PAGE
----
Markets rallied after Pfizer
said their BNT162b2 vaccine candidate was found to be more than 90% effective in preventing COVID-19 in trial participants that had no previous evidence of SARS-CoV-2 infection.
The companies said they are planning to submit for Emergency Use Authorization to the Food and Drug Administration soon after the safety milestones can be met, which currently is expected in the third week of November.
The report helped to deliver a fillip to a market that already had been upbeat on clarity on the U.S. election front.
“This is one more step towards light at the end of the tunnel. That bodes well for consumer confidence and consumer spending,” said Scott Clemons, chief investment strategist for Brown, Brothers and Harriman, in an interview.
“In the long run, the underlying dynamics around the coronavirus and the economy, and how that translates into corporate earnings are far more important than politics,” said Clemons.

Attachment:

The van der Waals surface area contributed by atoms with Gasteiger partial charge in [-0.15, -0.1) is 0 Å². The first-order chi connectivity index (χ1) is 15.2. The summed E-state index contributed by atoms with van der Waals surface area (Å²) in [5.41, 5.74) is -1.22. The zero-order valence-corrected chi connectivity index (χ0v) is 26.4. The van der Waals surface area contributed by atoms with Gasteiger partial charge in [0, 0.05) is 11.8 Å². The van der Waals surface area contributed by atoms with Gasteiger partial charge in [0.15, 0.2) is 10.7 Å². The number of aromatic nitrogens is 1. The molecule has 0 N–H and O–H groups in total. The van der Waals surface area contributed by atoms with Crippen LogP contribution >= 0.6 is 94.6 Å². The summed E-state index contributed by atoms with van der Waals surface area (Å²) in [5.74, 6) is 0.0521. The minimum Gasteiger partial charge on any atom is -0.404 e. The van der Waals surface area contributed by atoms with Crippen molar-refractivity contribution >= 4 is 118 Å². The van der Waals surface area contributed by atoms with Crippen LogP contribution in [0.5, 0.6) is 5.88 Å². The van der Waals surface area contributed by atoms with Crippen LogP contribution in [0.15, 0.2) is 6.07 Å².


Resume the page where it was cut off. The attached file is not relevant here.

Even so, President-elect Joe Biden on Monday implored Americans to continue wearing face masks and warned that the nation is “still facing a very dark winter,” in its race to slow COVID-19 and its death toll.
The U.S. case count topped 10 million on Monday, as Biden unveiled his COVID-19 task force of leading health experts, making clear that managing the pandemic will be a priority for his administration after Trump’s playing down of the crisis and insistence that it would “disappear.”
Read: Why investors should ‘let dust settle’ after Dow soars 1,200 points on Pfizer vaccine news